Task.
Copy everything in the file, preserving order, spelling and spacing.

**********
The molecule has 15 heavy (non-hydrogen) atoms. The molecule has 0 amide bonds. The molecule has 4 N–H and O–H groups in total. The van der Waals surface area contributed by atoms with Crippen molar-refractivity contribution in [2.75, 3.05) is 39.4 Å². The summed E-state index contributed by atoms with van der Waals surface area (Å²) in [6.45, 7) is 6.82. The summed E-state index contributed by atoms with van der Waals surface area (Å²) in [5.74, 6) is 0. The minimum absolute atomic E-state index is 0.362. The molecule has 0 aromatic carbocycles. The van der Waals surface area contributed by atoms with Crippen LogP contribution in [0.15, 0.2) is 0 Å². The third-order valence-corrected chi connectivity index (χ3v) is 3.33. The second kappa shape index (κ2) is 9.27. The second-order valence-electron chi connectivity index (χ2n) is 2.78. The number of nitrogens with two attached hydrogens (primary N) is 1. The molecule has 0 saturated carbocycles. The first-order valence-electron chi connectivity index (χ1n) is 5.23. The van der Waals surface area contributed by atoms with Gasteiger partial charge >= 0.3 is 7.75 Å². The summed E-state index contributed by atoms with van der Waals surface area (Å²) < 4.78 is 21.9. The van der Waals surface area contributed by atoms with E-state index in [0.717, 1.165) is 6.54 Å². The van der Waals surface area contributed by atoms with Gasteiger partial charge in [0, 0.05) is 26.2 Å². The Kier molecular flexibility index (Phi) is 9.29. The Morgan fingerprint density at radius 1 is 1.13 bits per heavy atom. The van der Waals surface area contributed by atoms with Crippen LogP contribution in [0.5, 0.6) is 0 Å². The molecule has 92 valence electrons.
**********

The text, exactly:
The molecule has 15 heavy (non-hydrogen) atoms. The molecule has 0 amide bonds. The molecule has 4 N–H and O–H groups in total. The van der Waals surface area contributed by atoms with Crippen molar-refractivity contribution in [2.75, 3.05) is 39.4 Å². The summed E-state index contributed by atoms with van der Waals surface area (Å²) in [6.45, 7) is 6.82. The summed E-state index contributed by atoms with van der Waals surface area (Å²) in [5.74, 6) is 0. The minimum absolute atomic E-state index is 0.362. The molecule has 0 aromatic carbocycles. The van der Waals surface area contributed by atoms with Crippen LogP contribution in [0.15, 0.2) is 0 Å². The third-order valence-corrected chi connectivity index (χ3v) is 3.33. The second kappa shape index (κ2) is 9.27. The second-order valence-electron chi connectivity index (χ2n) is 2.78. The number of nitrogens with two attached hydrogens (primary N) is 1. The molecule has 0 saturated carbocycles. The first-order valence-electron chi connectivity index (χ1n) is 5.23. The van der Waals surface area contributed by atoms with Gasteiger partial charge >= 0.3 is 7.75 Å². The summed E-state index contributed by atoms with van der Waals surface area (Å²) < 4.78 is 21.9. The van der Waals surface area contributed by atoms with E-state index in [0.717, 1.165) is 6.54 Å². The van der Waals surface area contributed by atoms with Gasteiger partial charge in [0, 0.05) is 26.2 Å². The Kier molecular flexibility index (Phi) is 9.29. The Morgan fingerprint density at radius 1 is 1.13 bits per heavy atom. The van der Waals surface area contributed by atoms with Crippen LogP contribution in [0.5, 0.6) is 0 Å². The molecule has 92 valence electrons.